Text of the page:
Can You Save Money on Landscape Watering With Water Wells?

Consider the Long Run

Water well amidst desert plants in park.
Having a well drilled could save you money and assure your plants of irrigation during droughts.

Félix Tarazona / EyeEm / Getty Images

After reading my article on money-saving tips you can employ for landscaping on a budget, reader, Vincent Iannelli wrote to tell me of another tack homeowners can take to save money, while still keeping their landscapes green: namely, they can drill a water well. 

This is not a question of accessing drinking water (although you can have that, too). Rather, the question is, If you do a lot of watering on your landscape, should you have a water well drilled, to lessen your dependence on the public water supply? Here is the information that Vince provided:

Cost of Having Water Wells Drilled

This is, of course, just one example: depending on many factors, including where you live, the cost of having water wells drilled will vary. But Vince reports that it cost him "about $1800" for a 60-foot x 2-foot water well.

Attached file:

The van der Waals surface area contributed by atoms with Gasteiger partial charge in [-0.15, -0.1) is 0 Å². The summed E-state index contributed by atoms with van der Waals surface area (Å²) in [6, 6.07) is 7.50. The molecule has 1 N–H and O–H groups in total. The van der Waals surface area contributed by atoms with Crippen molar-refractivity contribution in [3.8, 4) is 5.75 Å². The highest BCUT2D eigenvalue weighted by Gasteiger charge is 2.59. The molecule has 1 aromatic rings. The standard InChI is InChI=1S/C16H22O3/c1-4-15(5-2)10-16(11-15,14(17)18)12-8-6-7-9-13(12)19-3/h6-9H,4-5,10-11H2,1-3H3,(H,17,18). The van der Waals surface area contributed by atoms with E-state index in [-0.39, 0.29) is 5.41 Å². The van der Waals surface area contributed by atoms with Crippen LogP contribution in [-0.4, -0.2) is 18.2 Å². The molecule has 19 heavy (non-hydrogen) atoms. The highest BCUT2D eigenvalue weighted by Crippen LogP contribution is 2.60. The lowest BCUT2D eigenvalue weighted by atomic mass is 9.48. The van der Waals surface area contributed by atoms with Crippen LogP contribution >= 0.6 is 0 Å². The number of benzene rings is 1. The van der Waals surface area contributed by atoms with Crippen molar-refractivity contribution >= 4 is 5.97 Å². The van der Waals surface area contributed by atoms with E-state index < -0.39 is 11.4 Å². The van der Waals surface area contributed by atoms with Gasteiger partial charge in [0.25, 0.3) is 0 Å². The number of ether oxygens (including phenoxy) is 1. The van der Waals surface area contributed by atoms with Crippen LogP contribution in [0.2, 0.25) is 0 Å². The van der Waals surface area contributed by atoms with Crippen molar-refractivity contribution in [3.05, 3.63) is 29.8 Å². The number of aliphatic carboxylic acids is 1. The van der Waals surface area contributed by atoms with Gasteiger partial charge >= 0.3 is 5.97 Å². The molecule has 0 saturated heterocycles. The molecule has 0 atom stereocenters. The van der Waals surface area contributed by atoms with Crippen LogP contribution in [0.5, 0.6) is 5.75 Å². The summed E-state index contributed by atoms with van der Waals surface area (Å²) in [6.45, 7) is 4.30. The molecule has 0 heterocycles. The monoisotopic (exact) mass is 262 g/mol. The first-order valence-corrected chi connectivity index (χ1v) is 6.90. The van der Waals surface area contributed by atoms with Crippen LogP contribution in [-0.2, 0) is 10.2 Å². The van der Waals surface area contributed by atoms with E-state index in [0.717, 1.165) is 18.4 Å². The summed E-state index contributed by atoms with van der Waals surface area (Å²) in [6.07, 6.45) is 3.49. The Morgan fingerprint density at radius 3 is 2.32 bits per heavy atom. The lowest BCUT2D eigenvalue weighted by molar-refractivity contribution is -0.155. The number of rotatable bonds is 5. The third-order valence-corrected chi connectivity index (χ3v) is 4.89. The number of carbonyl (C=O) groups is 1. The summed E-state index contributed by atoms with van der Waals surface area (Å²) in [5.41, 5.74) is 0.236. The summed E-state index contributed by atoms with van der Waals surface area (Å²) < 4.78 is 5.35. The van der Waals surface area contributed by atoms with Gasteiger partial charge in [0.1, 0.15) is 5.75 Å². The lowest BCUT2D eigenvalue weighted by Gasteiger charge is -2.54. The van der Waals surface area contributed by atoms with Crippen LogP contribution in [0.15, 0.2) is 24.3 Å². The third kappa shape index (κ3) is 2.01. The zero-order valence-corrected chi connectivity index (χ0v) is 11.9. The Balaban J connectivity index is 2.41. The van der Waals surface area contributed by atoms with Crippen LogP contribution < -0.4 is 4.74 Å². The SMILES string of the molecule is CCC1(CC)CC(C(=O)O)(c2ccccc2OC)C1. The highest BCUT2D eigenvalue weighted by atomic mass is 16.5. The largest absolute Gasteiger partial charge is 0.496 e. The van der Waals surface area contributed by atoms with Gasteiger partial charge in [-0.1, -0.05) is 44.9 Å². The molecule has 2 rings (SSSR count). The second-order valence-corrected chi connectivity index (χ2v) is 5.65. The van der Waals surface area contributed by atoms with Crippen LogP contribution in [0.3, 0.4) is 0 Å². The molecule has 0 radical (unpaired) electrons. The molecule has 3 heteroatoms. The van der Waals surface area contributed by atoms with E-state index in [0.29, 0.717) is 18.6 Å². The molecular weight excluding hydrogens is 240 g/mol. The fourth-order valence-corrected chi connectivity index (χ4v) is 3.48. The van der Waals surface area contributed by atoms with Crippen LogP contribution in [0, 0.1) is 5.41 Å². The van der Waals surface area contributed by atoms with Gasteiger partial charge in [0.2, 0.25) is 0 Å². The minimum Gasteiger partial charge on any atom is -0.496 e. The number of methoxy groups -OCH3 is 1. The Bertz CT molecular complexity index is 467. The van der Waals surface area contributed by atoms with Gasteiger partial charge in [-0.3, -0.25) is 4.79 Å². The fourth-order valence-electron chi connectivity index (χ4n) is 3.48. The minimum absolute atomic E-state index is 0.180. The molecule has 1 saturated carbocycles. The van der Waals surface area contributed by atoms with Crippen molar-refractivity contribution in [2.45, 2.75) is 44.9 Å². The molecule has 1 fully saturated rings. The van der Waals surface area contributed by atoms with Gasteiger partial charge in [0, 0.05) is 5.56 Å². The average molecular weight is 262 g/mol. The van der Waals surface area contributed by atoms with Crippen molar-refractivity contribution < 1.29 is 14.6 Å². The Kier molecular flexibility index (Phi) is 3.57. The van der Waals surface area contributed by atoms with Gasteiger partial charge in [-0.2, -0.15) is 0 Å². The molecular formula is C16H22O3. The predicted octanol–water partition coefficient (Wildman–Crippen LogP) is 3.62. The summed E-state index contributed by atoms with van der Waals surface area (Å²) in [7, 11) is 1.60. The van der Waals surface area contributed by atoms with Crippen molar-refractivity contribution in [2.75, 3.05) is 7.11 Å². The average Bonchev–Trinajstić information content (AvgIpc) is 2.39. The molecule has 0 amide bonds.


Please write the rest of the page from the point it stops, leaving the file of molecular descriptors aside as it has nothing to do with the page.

Cost Savings From Water Wells

Vince has to water 2.5 acres (about 1 acre is covered by sprinklers) on his property in Texas (United States), and he feels that the cost of the installing water wells is well worth it, in the long run. "I think I will make up that money in water bills in just a year or so," he writes, adding, "In my old house, which was on half an acre, my water bills were about $150 to $200 a month during the summer. They are about $20 now."

Another Advantage: Water Wells Are Private

But the benefits of private water wells go beyond saving money on your water bill. Even if you would gladly spend the money for town water to save your thirsty plants in the middle of a hot summer, sometimes, there is simply no water to be had. Yes, we are talking here about those dreaded water shortages and the consequent bans on "non-essential watering. Who knows when your town government will turn off the spigot, leaving your landscape—and the plants growing on it—high and dry?

And on the subject of saving money, remember: If your plants (including the grass in your lawn) die from drought, it will cost you money to replace them—assuming that you do not care to live in a desert. Owning a water well (even if only as a backup irrigation supply) improves the survival chances of your little oasis when drought strikes.


What if you are living from paycheck to paycheck, and you can't afford to install a water well at this time, even if it means saving money in the long run? Or what if you just do not have the time and energy to look into such an installation? An alternative is to opt for less thirsty plants.